Dolo-650 makers gave freebies worth Rs 1,000 crore to doctors for prescribing tablet: Medical body to SC. According to a PIL submitted by the Federation of Medical and Sales Representatives Association of India, DOLO spent 1,000 crore on incentives to get its anti-fever medication administered to patients.
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During the Covid-19 pandemic, manufacturers of the paracetamol medication “Dolo,” which gained popularity as a drug, provided more than Rs 1,000 crores to physicians, a group of medical representatives testified before the Supreme Court on Thursday, reports India Today.
The Federation of Medical and Sales Representatives Association of India’s senior attorney, Sanjay Parikh, informed the bench, “Over Rs 1,000 crore freebies have been given by Dolo company for the 650mg formulation. The doctors were prescribing an irrational dose combination,” the lawyer said. He attributed the information to a report from the Central Board of Direct Taxes (CBDT).
Justice DY Chandrachud, who presided over the bench that also included Justice AS Bopanna, stated, “What you are saying is not music to my ears. This (drug) is exactly what I had when I had Covid.”
Concerns about the regulation of pharmaceutical formulations and costs of medicines sold in India have been raised by the PIL filed by the Federation of Medical and Sales Representatives Association of India. Sanjay Parikh’s arguments were heard by the justices DY Chandrachud and AS Bopanna, who noted that it was a serious matter.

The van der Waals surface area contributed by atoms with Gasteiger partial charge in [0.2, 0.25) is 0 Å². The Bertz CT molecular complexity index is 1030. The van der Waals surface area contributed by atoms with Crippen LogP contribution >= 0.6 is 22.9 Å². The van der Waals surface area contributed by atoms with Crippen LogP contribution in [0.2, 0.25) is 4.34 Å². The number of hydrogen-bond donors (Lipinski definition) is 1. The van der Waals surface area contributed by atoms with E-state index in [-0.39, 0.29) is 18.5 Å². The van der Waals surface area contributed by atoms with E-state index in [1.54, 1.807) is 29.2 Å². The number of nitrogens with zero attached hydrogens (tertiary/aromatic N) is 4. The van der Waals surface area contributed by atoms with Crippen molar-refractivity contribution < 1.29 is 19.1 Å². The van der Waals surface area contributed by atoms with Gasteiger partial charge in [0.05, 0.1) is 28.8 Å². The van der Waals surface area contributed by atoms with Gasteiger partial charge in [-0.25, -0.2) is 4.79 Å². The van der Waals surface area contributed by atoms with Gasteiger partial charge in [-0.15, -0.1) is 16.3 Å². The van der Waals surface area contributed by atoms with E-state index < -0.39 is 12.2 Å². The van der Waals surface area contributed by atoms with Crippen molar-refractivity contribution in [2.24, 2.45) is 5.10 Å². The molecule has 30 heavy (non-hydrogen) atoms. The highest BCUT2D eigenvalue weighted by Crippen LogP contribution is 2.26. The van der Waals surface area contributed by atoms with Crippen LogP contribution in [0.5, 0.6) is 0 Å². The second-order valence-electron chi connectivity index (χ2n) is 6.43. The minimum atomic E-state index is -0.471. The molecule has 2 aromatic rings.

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‘Serious Issue’, Says Court
The court will resume hearing the case after 10 days and has now ordered the Center to submit its response to the PIL within a week.
“This is a serious issue. It should not be treated as adversarial litigation,” remarked the bench.
The organization has filed a PIL asking for guidelines to hold pharmaceutical corporations accountable for offering freebies to physicians as a perk for prescribing their medications. In the petition, the Center has asked the court to order the creation of legislation that will support the Uniform Code of Pharmaceutical Marketing Practices (UCPMP).
Parikh in his arguments also said, “There is currently no law or regulation that prohibits such practices in the absence of any statutory basis for the UCPMP, a voluntary set of rules for the sector.”
“Corruption in pharmaceutical marketing practices is unregulated in India despite being a signatory to the UN Convention against corruption,” claims the petition.
Speaking to India Today, after the hearing, Sanjay Parikh said, “Unnecessary pharmaceuticals are prescribed by doctors in return for freebies given by pharma companies. The UCPMP code has been created to tackle this problem. The menace is increasing day by day.”
The senior lawyer further stated that the Dolo case was used as an example because it was the most recent issue.
“For 500 mg paracetamol, pricing is prescribed by the drug pricing authority. But when you increase it to 650 mg, then it goes beyond the controlled price. That’s why it is being promoted so much. This was an example of freebies. There are more antibiotics in the market that are being promoted in different combinations even when they are not required. There must be a statutory framework to control drug formulations,” Parikh said.